The League of United Latin American Citizens on Wednesday filed an appeal of the Santa Maria Planning Commission’s Feb. 5 decision to green-light a proposed development near the intersection of Depot Street and McCoy Lane that includes two single-story medical buildings and an ICE facility — to be relocated from its current site within the Lompoc Federal Penitentiary.
More than 2,000 people showed up to protest at that meeting, which was specially relocated to the Santa Maria Fairpark because of the large crowd.
The council will hold a special meeting to hear the appeal and hand down a decision on March 12 at the fairpark, according to Larry Appel, Santa Maria’s director of development.
Planning commissioners voted 3-1 in favor of issuing the permit, with commissioner Robert Dickerson dissenting and chairman Adrian Andrade abstaining.
The appellant faces an uphill battle, since the council already has twice given the go-ahead to the project by approving general-plan and zoning changes.
In the latest vote last month, council members voted 4-1 to propel the project forward, with Councilwoman Terri Zuniga dissenting.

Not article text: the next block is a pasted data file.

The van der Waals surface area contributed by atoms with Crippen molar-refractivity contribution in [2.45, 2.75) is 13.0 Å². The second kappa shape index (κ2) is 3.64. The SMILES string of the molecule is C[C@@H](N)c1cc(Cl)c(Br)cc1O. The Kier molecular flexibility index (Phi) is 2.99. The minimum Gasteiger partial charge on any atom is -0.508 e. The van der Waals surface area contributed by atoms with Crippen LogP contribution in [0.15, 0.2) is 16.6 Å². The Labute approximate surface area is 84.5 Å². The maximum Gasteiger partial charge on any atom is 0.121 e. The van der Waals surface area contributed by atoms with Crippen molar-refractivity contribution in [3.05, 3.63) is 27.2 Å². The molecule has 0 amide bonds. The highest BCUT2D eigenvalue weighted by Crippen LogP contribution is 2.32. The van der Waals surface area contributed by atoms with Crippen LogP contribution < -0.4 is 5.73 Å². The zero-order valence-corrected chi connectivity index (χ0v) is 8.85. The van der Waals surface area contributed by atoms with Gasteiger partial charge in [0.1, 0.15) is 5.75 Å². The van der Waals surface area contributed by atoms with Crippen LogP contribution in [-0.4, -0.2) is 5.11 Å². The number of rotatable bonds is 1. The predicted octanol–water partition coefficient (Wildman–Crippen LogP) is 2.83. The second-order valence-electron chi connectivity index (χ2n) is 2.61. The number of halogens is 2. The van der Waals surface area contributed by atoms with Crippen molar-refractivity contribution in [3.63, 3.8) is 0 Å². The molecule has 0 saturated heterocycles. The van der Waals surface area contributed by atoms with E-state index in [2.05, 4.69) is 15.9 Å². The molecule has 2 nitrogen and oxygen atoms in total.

Hundreds of Santa Maria residents have spoken during public comment to air concerns that the federal agency, which handles deportation cases, would sweep the town for those living illegally in the country.
The appeal takes issue with the ICE facility’s planning barbed-wire fence and potential negative impacts to public safety and on the surrounding areas.
ICE representatives have said the facility’s real purpose would be administrative, working with local prisons and jails to pick up undocumented inmates set for release and then determining their deportation status.
The facility would include a 12,700-square-foot, one-story ICE building at 740 W. Century St. and accompanying fencing, landscaping and a 50-stall parking lot. Two to three specially built rooms would hold a maximum of 12 to 15 people.